In continuing my discussion on theistic arguments, I would be remiss if I said nothing about the moral argument—surely the most popular argument for God’s existence currently making the rounds. Perhaps the most familiar, cogently set forth, and adroitly defended version of the moral argument is by the eminent contemporary Christian philosopher, apologist, and scholar William Lane Craig. His common formulation of the argument is: Continue reading
I have benefited greatly from the array of arguments for God’s existence that apologists have used over the years, including the cosmological, teleological, and moral. In fact, I did my Master’s thesis at Ole Miss on William Lane Craig’s Kalam Cosmological Argument. I thought then as I still think today that the argument is sound. What is more, not only have I benefited from these arguments, I have taught them in my apologetics courses and have used them in debates. Continue reading
Recently, some friends of mine, in an email exchange, mentioned Colin Brown’s book Philosophy and the Christian Faith (Downers Grove: InterVarsity, 1968). I like Brown’s Philosophy and the Christian Faith except for the part about philosophy! In my (perhaps not so) humble and modest opinion, he is wrong on a number of crucial points. For the sake of intellectual stimulation among my nearly one dozen readers, I thought I’d post my thoughts I sent back to my email friends. To be sure, I broach a number of philosophical points, many of which demand explanation and defending. Still, I wanted to throw these observations and criticisms out to my readers. Continue reading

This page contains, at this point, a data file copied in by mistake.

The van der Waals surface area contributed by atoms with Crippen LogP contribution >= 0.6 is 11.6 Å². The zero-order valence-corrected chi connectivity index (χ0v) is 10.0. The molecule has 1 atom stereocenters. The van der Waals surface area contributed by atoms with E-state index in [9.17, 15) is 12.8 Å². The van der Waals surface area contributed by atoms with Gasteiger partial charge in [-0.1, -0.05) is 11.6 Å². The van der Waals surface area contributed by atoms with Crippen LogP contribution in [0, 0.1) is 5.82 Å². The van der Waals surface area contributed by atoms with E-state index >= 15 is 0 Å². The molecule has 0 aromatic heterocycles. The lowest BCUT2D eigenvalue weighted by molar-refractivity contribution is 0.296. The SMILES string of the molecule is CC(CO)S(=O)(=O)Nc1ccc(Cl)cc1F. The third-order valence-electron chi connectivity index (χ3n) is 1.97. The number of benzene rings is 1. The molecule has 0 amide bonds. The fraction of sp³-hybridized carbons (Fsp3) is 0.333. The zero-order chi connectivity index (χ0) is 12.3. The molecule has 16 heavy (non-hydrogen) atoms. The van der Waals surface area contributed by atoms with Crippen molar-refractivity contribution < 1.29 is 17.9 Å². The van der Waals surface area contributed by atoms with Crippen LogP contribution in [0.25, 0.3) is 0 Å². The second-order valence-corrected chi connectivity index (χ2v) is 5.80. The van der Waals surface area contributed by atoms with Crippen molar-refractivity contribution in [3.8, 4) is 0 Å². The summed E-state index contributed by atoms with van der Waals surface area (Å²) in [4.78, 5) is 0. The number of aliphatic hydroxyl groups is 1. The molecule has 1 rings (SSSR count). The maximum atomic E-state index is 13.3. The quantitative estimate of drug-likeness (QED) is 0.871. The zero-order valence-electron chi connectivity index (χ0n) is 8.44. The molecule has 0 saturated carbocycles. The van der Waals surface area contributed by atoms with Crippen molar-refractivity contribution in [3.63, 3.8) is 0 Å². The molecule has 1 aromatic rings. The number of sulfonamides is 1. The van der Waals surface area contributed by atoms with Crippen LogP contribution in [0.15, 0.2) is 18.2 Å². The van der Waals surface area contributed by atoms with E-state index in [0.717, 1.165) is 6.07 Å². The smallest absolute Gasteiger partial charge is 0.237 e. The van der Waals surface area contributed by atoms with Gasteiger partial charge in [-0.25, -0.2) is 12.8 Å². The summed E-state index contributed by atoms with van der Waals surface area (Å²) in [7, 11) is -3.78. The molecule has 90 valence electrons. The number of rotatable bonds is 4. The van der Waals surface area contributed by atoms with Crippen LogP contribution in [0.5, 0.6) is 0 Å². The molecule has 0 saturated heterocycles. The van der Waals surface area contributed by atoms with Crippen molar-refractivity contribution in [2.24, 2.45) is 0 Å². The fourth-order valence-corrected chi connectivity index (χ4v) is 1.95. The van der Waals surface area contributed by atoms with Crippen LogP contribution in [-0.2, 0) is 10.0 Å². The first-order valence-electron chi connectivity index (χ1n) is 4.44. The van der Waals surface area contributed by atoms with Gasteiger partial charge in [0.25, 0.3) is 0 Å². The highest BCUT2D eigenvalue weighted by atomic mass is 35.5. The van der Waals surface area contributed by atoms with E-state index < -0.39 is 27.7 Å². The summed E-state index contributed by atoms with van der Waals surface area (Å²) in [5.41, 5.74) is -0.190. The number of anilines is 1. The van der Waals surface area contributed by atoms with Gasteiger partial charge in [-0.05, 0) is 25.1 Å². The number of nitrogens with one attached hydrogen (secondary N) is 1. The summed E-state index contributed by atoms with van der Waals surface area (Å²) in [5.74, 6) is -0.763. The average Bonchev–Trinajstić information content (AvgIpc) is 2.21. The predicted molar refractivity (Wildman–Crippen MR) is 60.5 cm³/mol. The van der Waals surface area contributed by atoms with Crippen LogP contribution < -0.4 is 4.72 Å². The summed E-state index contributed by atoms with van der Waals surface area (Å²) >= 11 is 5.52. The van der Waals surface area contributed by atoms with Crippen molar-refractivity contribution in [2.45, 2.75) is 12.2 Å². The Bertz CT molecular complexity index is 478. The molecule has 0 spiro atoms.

A Guest Posting by Thomas A. Howe, Ph.D.
Discussing Paul’s use of the word ‘seed’ (sperma) in Gal. 3:16 with reference to God’s promises to Abraham as we find them in Genesis, Peter Enns states: Continue reading
Professor Paul Franks has graciously responded to my post regarding an issue between us about the logic of a syllogism by Norman L. Geisler found in Geisler’s book If God, Why Evil? My post was in response to Professor Franks’ original post where Franks argues that Geisler’s syllogism, when rendered in a formal logical schema, commits the fallacy of denying the antecedent. (The reader should note that Professor Franks is not necessarily denying the truth of Geisler’s conclusion. He is only challenging Continue reading
I find formal logic very interesting and powerful. I have enjoyed the times I’ve been able to teach it in my courses and have benefited from it numerous times in analyzing the validity of arguments. But as a Thomist who is an enthusiast of Henry Babcock Veatch and others, I’ve come to see more and more the shortcomings that the Continue reading
There’s a thought I’ve mulled over now and again for some time and I wondered what anyone else might think about this issue. What better time to write on it than “Back to the Future Day”— the day in the future that Marty McFly went to in the movie Back to the Future II. (I realize that “Back to the Future Day” is Oct. 21, 2015 and that I’m posting this on Oct. 20, 2015, but (perhaps ironically to some) I’m anticipating what my writing today might have on the readers tomorrow.) Continue reading